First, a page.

>> unique(t1$sex_chromosome_aneuploidy_f22019_0_0)
> [1] NA    "Yes"
>
> it has these two values.
>
> I would like to remove from my dataframe t1 all rows which have "Yes"
> in t1$sex_chromosome_aneuploidy_f22019_0_0
>
> I tried selecting those rows with "Yes" via:
>
> t11=t1[t1$sex_chromosome_aneuploidy_f22019_0_0=="Yes",]

It's important that you realize that instead of removing rows with "Yes"
this actually keeps them.

>
> but I got t11 which has the exact same number of rows as t1.

which should not be outrageously unexpected. After all it's not entirely
impossible that when you selected the rows with "Yes" you selected them all.

>
> If I do:
>> table(t1$sex_chromosome_aneuploidy_f22019_0_0)
>
> Yes
> 620
>
> So there is for sure 620 rows which have "Yes".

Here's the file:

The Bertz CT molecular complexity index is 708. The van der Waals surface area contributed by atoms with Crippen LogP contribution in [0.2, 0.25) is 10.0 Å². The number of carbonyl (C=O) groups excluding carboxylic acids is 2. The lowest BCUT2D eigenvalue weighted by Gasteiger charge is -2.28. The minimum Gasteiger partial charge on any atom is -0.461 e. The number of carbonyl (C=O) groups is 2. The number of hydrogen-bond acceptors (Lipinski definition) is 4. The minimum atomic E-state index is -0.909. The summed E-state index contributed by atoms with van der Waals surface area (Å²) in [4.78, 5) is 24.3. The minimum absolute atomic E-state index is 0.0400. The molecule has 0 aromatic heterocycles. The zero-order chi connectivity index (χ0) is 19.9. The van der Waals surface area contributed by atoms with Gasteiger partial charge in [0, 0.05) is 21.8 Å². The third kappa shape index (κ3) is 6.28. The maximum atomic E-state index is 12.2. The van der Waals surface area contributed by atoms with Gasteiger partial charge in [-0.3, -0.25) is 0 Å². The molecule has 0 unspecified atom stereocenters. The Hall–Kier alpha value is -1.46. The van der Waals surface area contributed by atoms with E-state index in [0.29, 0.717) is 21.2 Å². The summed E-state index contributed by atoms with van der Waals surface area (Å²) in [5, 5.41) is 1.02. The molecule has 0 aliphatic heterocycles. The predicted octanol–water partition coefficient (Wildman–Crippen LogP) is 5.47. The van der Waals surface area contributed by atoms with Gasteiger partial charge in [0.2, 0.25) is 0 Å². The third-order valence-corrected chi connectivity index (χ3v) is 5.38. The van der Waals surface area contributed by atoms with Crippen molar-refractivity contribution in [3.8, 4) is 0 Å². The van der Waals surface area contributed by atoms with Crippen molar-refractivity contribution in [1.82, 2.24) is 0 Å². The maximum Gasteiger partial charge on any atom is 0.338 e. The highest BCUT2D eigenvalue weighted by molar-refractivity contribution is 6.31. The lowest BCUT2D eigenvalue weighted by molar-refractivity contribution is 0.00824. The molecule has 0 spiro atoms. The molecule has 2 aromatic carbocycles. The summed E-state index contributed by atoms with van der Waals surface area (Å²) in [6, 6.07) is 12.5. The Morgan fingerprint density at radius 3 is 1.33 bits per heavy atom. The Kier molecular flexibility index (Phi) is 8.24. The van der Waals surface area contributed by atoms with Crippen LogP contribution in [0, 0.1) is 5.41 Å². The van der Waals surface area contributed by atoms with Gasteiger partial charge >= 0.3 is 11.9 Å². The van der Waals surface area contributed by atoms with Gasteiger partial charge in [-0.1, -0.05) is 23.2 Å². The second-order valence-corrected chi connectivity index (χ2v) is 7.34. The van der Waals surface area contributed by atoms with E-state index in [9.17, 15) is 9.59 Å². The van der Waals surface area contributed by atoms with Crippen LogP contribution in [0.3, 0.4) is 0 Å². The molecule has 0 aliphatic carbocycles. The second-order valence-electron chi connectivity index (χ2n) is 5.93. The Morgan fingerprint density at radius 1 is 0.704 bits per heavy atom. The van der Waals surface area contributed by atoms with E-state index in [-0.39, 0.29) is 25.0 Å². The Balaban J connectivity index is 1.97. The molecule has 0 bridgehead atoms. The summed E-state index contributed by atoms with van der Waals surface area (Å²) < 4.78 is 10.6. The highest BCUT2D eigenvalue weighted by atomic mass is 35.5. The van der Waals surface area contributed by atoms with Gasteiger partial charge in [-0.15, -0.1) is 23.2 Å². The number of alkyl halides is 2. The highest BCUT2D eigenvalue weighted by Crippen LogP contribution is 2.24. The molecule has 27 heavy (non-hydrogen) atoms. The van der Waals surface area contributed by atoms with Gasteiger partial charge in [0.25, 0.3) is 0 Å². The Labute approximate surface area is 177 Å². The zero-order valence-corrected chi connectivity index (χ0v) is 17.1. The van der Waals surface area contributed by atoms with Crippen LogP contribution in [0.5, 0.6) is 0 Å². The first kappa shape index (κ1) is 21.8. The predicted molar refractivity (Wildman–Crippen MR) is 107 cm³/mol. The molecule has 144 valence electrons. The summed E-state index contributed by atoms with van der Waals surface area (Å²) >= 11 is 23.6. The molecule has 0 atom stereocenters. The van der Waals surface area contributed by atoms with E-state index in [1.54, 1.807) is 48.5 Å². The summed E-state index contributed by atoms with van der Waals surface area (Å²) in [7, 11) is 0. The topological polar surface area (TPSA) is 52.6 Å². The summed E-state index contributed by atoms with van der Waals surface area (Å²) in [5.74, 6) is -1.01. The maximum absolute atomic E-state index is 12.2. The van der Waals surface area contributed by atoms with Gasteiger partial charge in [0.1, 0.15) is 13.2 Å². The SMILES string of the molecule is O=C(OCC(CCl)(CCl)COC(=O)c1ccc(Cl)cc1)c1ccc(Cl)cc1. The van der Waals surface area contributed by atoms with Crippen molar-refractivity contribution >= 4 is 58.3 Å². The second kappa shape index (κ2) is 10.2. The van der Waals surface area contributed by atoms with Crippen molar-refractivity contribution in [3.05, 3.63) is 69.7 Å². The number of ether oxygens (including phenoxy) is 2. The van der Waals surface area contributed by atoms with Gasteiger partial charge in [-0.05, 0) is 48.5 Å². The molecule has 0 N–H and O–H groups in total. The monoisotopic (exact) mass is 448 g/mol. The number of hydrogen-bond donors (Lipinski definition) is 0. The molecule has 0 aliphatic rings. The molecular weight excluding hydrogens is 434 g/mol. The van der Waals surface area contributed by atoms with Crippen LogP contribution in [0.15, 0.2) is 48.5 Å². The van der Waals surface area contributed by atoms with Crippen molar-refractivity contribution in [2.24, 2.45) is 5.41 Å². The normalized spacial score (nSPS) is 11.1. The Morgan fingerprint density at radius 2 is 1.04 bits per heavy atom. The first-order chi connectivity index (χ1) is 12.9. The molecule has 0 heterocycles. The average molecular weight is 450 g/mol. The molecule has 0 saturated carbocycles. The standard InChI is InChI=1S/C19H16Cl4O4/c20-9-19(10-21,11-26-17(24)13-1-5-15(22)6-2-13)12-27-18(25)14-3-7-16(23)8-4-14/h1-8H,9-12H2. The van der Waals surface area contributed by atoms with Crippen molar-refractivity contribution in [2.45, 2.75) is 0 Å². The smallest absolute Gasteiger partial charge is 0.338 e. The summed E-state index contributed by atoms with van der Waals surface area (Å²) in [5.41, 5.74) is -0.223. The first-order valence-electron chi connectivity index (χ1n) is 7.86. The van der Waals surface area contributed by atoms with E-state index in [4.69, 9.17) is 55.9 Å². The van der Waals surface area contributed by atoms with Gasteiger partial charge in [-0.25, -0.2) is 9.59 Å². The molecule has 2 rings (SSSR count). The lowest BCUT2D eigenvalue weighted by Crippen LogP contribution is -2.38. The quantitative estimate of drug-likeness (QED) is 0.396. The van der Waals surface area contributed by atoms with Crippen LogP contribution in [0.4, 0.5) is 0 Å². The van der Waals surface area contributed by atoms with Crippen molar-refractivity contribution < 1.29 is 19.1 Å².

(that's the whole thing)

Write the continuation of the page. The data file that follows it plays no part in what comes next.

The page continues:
This **seems** to indicate that all the rows contain "Yes". And this
would explain why when you selected the rows with "Yes" you selected
them all.

> How to remove those
> from my t1 data frame?

Unfortunately, this is a situation where we cannot trust the appearances.

Appearances: it **looks** like all the rows contain "Yes" and this seems
to be confirmed by the fact that selecting the rows with "Yes" didn't
drop any rows.

The truth: the truth is that there are some rows that don't contain
"Yes". However by default table() doesn't report counts for NAs so you
need to explicitly ask for that:

 > table(t1$sex_chromosome_aneuploidy_f22019_0_0, useNA="always")

  Yes <NA>
  620  111

So now you know how many rows to expect after removing those with "Yes".